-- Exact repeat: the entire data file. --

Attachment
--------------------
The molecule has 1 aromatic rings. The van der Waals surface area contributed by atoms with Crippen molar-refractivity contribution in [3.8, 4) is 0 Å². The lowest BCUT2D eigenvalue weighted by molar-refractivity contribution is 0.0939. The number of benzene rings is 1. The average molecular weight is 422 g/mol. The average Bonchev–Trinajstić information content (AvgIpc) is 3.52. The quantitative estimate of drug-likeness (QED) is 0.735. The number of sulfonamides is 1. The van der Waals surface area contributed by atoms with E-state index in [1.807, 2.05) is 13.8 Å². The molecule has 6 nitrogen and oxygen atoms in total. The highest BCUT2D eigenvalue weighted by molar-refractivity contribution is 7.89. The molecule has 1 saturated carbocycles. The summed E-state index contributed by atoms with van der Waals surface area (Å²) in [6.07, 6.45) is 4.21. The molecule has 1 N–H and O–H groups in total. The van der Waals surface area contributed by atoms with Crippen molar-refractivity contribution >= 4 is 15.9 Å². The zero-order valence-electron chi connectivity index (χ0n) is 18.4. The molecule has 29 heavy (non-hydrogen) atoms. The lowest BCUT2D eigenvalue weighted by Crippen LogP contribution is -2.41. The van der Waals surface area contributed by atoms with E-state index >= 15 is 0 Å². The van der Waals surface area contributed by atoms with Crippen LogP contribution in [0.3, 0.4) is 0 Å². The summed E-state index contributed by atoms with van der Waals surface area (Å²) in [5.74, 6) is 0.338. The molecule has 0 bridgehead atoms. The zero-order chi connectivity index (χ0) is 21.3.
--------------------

The molecule has 1 aromatic rings. The van der Waals surface area contributed by atoms with Crippen molar-refractivity contribution in [3.8, 4) is 0 Å². The lowest BCUT2D eigenvalue weighted by molar-refractivity contribution is 0.0939. The number of benzene rings is 1. The average molecular weight is 422 g/mol. The average Bonchev–Trinajstić information content (AvgIpc) is 3.52. The quantitative estimate of drug-likeness (QED) is 0.735. The number of sulfonamides is 1. The van der Waals surface area contributed by atoms with E-state index in [1.807, 2.05) is 13.8 Å². The molecule has 6 nitrogen and oxygen atoms in total. The highest BCUT2D eigenvalue weighted by molar-refractivity contribution is 7.89. The molecule has 1 saturated carbocycles. The summed E-state index contributed by atoms with van der Waals surface area (Å²) in [6.07, 6.45) is 4.21. The molecule has 1 N–H and O–H groups in total. The van der Waals surface area contributed by atoms with Crippen molar-refractivity contribution >= 4 is 15.9 Å². The zero-order valence-electron chi connectivity index (χ0n) is 18.4. The molecule has 29 heavy (non-hydrogen) atoms. The lowest BCUT2D eigenvalue weighted by Crippen LogP contribution is -2.41. The van der Waals surface area contributed by atoms with E-state index >= 15 is 0 Å². The van der Waals surface area contributed by atoms with Crippen LogP contribution in [0.3, 0.4) is 0 Å². The summed E-state index contributed by atoms with van der Waals surface area (Å²) in [5.74, 6) is 0.338. The molecule has 0 bridgehead atoms. The zero-order chi connectivity index (χ0) is 21.3.